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Today, acronyms and abbreviations have leaped from the printed page and become part of our verbal lexicon. TPN, NAD, ITP, and RPGN are but a few that roll off the tongue of the speaker at a meeting or from the student presenting a case at rounds. Physicians seem to have adopted the alphabet-soup language concocted by the New Deal during the Depression and seasoned by the Pentagon during the wars that followed.
A physician's stationery sometimes will show his name followed by his academic degrees: AB, MS, MD, PhD; then his specialty status: FACS, FAAFP, FACP, AGA. Following that, we may encounter SC, Ltd, PC, or Inc, or whatever a particular state law requires as the corporate identification our convoluted tax laws have driven some of us to form.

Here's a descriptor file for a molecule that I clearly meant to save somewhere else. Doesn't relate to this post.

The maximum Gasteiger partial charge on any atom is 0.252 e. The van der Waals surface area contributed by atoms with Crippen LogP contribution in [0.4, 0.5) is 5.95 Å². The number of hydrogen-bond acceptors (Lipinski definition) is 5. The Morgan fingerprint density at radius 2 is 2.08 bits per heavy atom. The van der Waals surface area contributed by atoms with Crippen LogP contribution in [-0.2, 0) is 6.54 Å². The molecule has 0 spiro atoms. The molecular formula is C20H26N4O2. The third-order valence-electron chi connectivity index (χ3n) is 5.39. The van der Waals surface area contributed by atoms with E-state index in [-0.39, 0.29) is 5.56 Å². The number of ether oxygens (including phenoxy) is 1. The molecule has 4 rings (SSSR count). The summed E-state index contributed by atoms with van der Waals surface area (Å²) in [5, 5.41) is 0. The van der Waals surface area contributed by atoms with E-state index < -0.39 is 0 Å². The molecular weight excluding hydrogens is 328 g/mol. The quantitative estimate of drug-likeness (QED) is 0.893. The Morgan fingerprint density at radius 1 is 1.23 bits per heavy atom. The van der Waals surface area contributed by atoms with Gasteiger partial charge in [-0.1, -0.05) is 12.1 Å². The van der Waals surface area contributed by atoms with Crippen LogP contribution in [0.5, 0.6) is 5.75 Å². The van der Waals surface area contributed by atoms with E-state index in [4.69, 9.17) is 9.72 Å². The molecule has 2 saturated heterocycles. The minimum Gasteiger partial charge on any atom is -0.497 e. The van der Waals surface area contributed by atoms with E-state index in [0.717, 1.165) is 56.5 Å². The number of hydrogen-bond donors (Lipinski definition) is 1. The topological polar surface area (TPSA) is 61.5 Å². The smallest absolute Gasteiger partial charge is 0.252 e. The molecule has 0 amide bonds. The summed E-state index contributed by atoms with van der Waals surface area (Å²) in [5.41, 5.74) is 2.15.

From academe, however, comes the meanest yet noblest appellation of them all. That diamond in the dung, truly the silk purse
Judge Not.... JAMA. 1981;245(24):2525. doi:10.1001/jama.1981.03310490043028